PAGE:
Thursday, May 15, 2008
MOME Vol. 11 and Amor Y Cohetes -- Here we have two collections packed with fantastic comics, both excellent examples of why Fantagraphics remains the best comics publisher in North America.
* MOME Vol. 11 is the Summer, 2008 offering of the company's anthology of new and established cartoonists. This time out we get excellent offerings from Tom Kaczynski (a truly riveting tale about corporate immersion, one of his best stories yet, and he's always interesting), Dash Shaw (an outstanding story about art and jealousy and fakery and self-deception), and an amazing text piece (illustrated, yes, but mostly text) by Paul Hornschemeier. Hornschemeier also contributes another chapter of his ongoing "Life with Mr. Dangerous" serial (actually the most intriguing outing yet), but the text piece, "The Guest Speaker," is a real stretch, a prose exploration of a single character that feels like Hornschemeier's creative voice, exploring new boundaries of his storytelling.
Gary Groth interviews lettertype cartoonist Ray Fenwick (coinciding with the release of Fenwick's new Fantagraphics release Hall of Best Knowledge, and the result is a fascinating look at his process and creativity.
Oh, I almost forgot, Al Columbia is in here with four pages of mood and colour that are worth the price of admission all by themselves. All this, and a lot more; MOME is your best artcomix value every time out, and this really is an exceptional example of its breadth and worth.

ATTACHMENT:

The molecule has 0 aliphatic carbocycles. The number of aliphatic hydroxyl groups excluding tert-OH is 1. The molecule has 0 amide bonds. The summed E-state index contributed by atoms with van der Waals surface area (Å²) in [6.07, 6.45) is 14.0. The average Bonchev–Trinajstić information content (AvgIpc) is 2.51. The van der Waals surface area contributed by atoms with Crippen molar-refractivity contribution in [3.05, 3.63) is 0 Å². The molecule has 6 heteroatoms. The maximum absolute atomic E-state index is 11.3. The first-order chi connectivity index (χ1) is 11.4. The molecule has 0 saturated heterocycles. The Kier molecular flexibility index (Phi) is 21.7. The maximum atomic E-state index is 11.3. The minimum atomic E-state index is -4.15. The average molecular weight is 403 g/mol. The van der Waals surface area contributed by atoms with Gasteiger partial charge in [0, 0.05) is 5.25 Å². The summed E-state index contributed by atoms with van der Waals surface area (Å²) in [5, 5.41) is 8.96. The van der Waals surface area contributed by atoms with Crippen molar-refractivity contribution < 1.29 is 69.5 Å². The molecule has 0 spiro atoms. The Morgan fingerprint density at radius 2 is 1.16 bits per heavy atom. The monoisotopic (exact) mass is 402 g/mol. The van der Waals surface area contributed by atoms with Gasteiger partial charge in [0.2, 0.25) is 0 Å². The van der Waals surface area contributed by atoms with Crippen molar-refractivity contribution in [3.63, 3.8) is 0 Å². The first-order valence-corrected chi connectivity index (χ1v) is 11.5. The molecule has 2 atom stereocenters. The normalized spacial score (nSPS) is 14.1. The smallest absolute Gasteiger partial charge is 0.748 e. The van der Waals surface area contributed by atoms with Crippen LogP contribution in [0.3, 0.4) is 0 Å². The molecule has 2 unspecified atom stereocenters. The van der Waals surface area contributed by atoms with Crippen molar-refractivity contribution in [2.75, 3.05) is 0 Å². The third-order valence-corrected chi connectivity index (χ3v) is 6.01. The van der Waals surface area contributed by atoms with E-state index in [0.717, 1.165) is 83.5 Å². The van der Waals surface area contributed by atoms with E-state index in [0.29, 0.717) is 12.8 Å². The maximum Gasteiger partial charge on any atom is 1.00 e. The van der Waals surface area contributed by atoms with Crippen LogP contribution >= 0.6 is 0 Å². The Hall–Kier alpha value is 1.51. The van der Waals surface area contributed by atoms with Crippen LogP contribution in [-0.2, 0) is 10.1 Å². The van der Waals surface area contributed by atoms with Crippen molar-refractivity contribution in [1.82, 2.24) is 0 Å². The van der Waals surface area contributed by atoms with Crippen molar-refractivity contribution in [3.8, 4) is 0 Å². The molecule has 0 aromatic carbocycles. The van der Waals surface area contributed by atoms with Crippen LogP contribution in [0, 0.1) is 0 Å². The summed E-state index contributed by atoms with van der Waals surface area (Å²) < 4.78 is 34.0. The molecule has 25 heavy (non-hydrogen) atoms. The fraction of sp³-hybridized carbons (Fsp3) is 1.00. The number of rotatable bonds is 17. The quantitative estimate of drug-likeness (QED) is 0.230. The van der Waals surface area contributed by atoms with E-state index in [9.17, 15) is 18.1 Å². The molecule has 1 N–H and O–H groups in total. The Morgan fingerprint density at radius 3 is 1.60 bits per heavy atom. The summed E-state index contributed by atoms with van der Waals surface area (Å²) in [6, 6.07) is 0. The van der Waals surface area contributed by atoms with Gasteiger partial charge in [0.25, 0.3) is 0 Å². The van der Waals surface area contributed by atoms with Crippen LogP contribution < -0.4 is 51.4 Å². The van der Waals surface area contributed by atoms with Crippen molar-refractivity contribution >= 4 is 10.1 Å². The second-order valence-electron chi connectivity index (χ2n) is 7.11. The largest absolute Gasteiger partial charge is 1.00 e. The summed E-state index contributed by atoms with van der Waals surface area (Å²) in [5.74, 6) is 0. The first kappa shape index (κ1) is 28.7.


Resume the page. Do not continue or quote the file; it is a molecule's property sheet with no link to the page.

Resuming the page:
* Amor Y Cohetes is the final (for now) volume of the most recent Love and Rockets reprint series, closing out the entirety of the series first fifty issues in seven compact, amazing volumes. This one is an odds 'n ends catch-all, but it's far from optional if you love the cartooning and storytelling of Los Bros Hernandez. "BEM," Gilbert Hernandez's wild first longform saga, is in here, as is his take on brother Jaime's characters. Lots of short pieces, some political pieces by brother Mario (who seems EC-inspired, to my eyes), and perhaps my favourite thing of all, a plethora of Gilbert panels that remind me strongly of Steve Ditko's work (many of them in the aforementioned "BEM").
If I felt like dicking around with my scanner, and possibly damaging the book, I'd post some examples. But grab a copy and turn to page 39, panel 4; page 10, panel 2; page 14, panel 3; page 24, panel 5; page 178, panel 3. The Hernandez Bros have a number of influences that are especially evident in their early work (which "BEM" surely is), but for some reason seeing Gilbert's Ditkoesque stylings really made me love this book even more. And there's so much stuff in Amor Y Cohetes that you can pretty much open to any page and just start reading another wild, stream-of-consciousness tale. Oh, and would Tesla Strong have existed without Rocket Rhodes as an inspiration?
Get Amor Y Cohetes and take it to the beach, keep it in the car, read it on the train -- it's a great companion for the summer ahead, and like all L&R volumes, absolutely indispensable to any reader who loves great comics.
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